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Optimizers and Micro-Inverters transfer power from the solar array to the home.
Solar panels collect the energy from the sun and inverters/optimizers funnel that power into your home. Solar panels produce DC power and homes run on AC power. Subsequently the power needs to be inverted from DC to AC between the panels and the home. Originally, solar panels worked in a series like old-time Christmas lights. The line of panels would have trouble producing if just one panel was covered in snow or shade. As a result Optimizers and Micro-Inverters have eliminated the issue created by traditional string solutions. This new technology has improved the efficiency of all the panels.
There are different reasons for using each which has led to two different ways to power solar homes.
For this process, there are two new schools of thought: invert the power at the solar panel, or create a central inverter that connects to the home’s power panel.
Micro-Inverters work like the original inverters but are designed small enough to fit one on each panel. This allows each panel to regulate its own power solving the single panel shading problem. Like Micro-Inverters, Optimizers are located on each panel and are usually integrated into the panel. These individual components are able to regulate each panel in a much more efficient manner. Additionally, Optimizers have monitoring built in that can be accessed online or from an App on your phone.
In Colorado extreme weather changes and altitude can affect the efficiency of the Optimizers and Micro-Inverters.
While Colorado does get 300+ days of sunshine each year, it also has hail and high wind events. Optimizers have a greater reliability in climates where there are significant temperature swings. Furthermore, Optimizers work at altitude and in the cold more reliably than micro-inverters. In contrast, Micro-inverters historically have had a twice-times failure rate in states like Colorado.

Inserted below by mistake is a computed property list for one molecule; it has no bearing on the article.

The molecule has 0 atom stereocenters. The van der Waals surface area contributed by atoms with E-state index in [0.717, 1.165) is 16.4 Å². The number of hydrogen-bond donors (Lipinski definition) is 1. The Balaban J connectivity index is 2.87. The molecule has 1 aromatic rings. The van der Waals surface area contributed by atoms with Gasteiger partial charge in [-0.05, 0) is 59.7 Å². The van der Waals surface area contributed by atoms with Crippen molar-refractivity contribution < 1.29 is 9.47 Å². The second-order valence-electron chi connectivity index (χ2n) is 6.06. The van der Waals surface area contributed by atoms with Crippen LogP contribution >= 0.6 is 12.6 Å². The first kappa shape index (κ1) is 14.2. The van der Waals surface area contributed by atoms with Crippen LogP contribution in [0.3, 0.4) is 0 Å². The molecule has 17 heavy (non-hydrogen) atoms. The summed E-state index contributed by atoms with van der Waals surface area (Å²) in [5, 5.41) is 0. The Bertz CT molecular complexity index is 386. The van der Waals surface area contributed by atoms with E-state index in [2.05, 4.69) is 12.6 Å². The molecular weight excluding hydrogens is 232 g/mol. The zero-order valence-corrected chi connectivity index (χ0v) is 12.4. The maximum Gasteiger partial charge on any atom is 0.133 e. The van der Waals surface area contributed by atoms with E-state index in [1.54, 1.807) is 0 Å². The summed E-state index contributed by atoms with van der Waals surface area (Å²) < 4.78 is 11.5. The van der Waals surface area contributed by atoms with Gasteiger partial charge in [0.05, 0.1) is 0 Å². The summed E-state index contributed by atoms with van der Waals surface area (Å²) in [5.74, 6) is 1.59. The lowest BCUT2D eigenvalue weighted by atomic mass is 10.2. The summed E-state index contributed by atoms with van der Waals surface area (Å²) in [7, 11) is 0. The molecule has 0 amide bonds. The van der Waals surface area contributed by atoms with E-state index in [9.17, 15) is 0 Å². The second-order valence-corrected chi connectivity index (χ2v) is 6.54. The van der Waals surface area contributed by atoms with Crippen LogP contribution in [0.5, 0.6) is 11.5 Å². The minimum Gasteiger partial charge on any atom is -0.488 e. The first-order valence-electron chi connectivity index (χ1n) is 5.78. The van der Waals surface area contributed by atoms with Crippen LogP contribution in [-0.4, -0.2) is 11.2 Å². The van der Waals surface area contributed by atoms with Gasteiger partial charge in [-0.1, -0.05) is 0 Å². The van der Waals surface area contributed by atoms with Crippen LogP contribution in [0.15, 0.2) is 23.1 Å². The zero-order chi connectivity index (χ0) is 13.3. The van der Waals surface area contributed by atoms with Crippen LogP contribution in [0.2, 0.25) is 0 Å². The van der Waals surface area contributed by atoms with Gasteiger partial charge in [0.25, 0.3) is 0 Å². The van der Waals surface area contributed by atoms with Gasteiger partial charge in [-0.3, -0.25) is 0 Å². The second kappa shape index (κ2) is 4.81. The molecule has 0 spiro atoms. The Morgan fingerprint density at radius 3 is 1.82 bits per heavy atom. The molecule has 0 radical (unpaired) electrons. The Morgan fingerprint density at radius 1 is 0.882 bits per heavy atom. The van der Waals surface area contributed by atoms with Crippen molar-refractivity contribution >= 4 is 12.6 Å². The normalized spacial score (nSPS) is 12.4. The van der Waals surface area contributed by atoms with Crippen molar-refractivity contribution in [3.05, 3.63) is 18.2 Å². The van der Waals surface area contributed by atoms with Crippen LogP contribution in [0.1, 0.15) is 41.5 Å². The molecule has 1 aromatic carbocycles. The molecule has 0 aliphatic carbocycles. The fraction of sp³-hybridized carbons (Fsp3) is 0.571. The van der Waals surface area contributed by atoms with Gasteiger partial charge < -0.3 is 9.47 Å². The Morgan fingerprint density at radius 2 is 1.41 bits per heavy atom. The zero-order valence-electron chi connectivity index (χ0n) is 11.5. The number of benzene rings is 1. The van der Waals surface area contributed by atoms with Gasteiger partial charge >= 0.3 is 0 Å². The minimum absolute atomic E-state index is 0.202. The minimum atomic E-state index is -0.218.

Many people also have questions about batteries as power storage becomes a real option for homeowners.
All batteries run on DC power meaning only those homes that run optimizers will be directly battery-ready. Whereas homes with Micro-Inverters will need a Rectifier. This will re-invert the AC power and then a central inverter converts the energy back to DC for storage. Each time the power coverts there is a drop in efficiency reducing the systems output.
Consider two things when deciding which type of solar panel power inversion system is right for you. Factor in the temperature swing from summer to winter in your location, and whether or not you’ll ever want a battery.
If you have a wide temperature swing, or ultimately will want a battery, choose optimizers over micro-inverters for the best production.
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4665 Paris Street #300-C
Denver, CO 80239